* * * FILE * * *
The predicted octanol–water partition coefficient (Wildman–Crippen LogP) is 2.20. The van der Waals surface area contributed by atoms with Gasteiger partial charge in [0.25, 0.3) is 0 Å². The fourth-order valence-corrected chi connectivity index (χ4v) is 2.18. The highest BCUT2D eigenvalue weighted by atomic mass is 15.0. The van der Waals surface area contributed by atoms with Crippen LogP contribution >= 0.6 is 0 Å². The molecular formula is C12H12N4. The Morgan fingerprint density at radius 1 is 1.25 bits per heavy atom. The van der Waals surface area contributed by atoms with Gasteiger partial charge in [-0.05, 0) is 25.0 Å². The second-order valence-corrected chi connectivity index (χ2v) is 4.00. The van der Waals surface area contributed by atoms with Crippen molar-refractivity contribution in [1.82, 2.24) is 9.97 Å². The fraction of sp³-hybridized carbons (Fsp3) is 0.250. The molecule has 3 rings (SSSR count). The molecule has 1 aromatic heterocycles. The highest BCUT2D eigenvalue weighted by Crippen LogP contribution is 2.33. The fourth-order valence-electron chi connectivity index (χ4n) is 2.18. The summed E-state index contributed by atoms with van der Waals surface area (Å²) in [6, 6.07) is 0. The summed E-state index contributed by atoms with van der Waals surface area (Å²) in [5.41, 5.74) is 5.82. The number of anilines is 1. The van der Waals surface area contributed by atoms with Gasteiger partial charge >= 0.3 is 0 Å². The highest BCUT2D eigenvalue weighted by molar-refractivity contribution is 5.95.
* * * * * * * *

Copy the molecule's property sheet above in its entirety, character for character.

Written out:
The predicted octanol–water partition coefficient (Wildman–Crippen LogP) is 2.20. The van der Waals surface area contributed by atoms with Gasteiger partial charge in [0.25, 0.3) is 0 Å². The fourth-order valence-corrected chi connectivity index (χ4v) is 2.18. The highest BCUT2D eigenvalue weighted by atomic mass is 15.0. The van der Waals surface area contributed by atoms with Crippen LogP contribution >= 0.6 is 0 Å². The molecular formula is C12H12N4. The Morgan fingerprint density at radius 1 is 1.25 bits per heavy atom. The van der Waals surface area contributed by atoms with Gasteiger partial charge in [-0.05, 0) is 25.0 Å². The second-order valence-corrected chi connectivity index (χ2v) is 4.00. The van der Waals surface area contributed by atoms with Crippen molar-refractivity contribution in [1.82, 2.24) is 9.97 Å². The fraction of sp³-hybridized carbons (Fsp3) is 0.250. The molecule has 3 rings (SSSR count). The molecule has 1 aromatic heterocycles. The highest BCUT2D eigenvalue weighted by Crippen LogP contribution is 2.33. The fourth-order valence-electron chi connectivity index (χ4n) is 2.18. The summed E-state index contributed by atoms with van der Waals surface area (Å²) in [6, 6.07) is 0. The summed E-state index contributed by atoms with van der Waals surface area (Å²) in [5.41, 5.74) is 5.82. The number of anilines is 1. The van der Waals surface area contributed by atoms with Gasteiger partial charge >= 0.3 is 0 Å². The highest BCUT2D eigenvalue weighted by molar-refractivity contribution is 5.95.